CRE Guidance: Could Require more Expertise/Equity/Examination/Experience/Energy/Effective oversite

Posted July 24, 2017 by Michael M. Moran in From the Experts.

Quite possibly, all or most of the above will apply as we take a slightly tongue-in-cheek spin on one of the industry’s better-known acronyms, and the accompanying regulatory guidance that likely becomes elevated in future exams. In our February post, Do the CCAR Scenarios Signal Regulatory Focus? (February 16, 2017 - link below), we expressed the belief that the annual CCAR and DFAST process might foretell potential regulatory “hot buttons” and/or primary areas of focus for the banking sector. This past year’s hypothetical severely adverse scenario depicted, among other things, a swift and dramatic decline in commercial real estate (CRE) values:

“…most notably, the CRE Price Index shows a steeper and more pronounced drop in value when compared to past years. Reading the tea leaves, and noting the heightened regulatory awareness with regard to rising concentrations and pricing competition in banks’ CRE portfolios, I have to believe that this is a strong (and direct) signal to the industry that CRE will not only continue to be an area of focus for the regulators, but for those with growing or already tenuous concentration levels (i.e., approaching or beyond the stated 100%/300% guidance thresholds) it very likely will be the primary topic of discussion during regulatory exams…in light of preparing for the next economic downturn, banks with CRE concentrations that might otherwise cause some regulatory angst, should be able to demonstrate enhanced risk management practices and a deeper, more comprehensive understanding of their borrowers…”

With this tepid economic recovery coming out of the Financial Crisis, reflecting sub-optimal GDP growth and sluggish wage gains as unemployment levels dropped, the U.S. is tracking toward one of its longest (albeit modest) economic expansions in history following a downturn. This typically keeps most folks poised to address the implications and potential ramifications of the next recession looming on the horizon. Geopolitical uncertainty aside, if legislative gridlock in our nation’s capitol continues to stall and/or derail much-needed and highly-anticipated reform (tax, regulatory, healthcare, etc.) and hoped-for prospective economic stimulus programs, then recessionary fears probably become more prominent as we move forward.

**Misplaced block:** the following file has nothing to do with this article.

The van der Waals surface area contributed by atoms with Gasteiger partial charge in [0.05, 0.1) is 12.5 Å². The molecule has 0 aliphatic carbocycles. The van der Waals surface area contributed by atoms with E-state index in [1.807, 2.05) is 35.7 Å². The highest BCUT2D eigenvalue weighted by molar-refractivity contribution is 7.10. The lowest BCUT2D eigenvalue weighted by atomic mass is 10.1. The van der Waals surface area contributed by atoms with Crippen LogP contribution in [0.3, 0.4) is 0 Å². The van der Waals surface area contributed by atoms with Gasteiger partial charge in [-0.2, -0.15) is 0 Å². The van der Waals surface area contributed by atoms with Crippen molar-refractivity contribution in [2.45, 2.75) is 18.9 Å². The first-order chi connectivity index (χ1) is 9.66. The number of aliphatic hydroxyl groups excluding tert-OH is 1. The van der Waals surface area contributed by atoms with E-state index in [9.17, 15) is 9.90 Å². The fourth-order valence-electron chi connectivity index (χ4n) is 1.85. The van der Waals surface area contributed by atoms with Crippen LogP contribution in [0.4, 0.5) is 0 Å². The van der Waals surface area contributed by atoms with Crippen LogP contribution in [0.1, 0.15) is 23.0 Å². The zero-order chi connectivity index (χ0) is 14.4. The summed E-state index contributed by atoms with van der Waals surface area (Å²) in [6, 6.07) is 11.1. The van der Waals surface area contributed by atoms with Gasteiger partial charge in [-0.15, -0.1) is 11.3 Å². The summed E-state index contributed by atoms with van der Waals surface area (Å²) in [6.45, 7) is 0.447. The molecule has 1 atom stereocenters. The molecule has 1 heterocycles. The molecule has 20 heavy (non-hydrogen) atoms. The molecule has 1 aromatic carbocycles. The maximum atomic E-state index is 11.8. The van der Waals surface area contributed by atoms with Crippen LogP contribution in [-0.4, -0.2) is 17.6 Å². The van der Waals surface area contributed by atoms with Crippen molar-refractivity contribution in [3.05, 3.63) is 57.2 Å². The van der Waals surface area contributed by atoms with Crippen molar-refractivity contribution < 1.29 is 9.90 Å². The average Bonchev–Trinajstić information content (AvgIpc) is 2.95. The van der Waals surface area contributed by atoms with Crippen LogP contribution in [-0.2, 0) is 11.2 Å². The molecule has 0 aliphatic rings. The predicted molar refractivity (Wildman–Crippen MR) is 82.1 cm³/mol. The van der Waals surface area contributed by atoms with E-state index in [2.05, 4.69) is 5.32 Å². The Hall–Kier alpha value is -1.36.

The following graphs highlight relative “compliance” with the 300% CRE guidance promulgated by the regulators, first isolating Michigan and then comparing the state to both the Midwest and national figures:

Currently, only six of the roughly 90+ institutions in Michigan (or less than 7%) “breach” the 300% guidance threshold. This approximate 7% figure compares favorably to the national average (8%), while slightly more than the Midwest’s approximate 5% level. Looking a bit longer at the graph above on the left, we note that there are currently 19 Michigan-based banks that are north of 200% on this guidance measure. While the black-and-white stated ratio becomes an instant flash point with regard to “compliance”, the underlying dynamics of the institution, its history, and the expertise/experience of leadership will, in all probability, dictate any potential regulatory course of action.

As we have stated on this topic in the past, focus should center on the following:

-Ensure the existence of a strong balance sheet (both yours and your clients);

-Demonstrate sound portfolio management and enhanced underwriting standards (get out ahead of potential issues, both in the market and prospectively with the regulators);

-Routinely and systematically employ stress testing of your credits (which helps to underscore and reinforce your assessment of current and potential conditions/scenarios, the resilience of your operation, and ideally the depth and breadth of experience within your organization).

On the latter point, ProBank Austin has a long and extensive history of assisting banks with both broad and targeted stress testing exercises; please contact us if we can be of assistance in this regard.

In closing, attached please find our monthly summary of Michigan’s financial institutions. As you and your Board take your organizations forward, please do not hesitate to reach out to me and/or my colleagues at ProBank Austin if we can be of assistance in helping you assess the competitive landscape. Best wishes for continued success in 2017.

Michigan Banking Summary July 2017 Do the CCAR Scenarios Signal Regulatory Focus?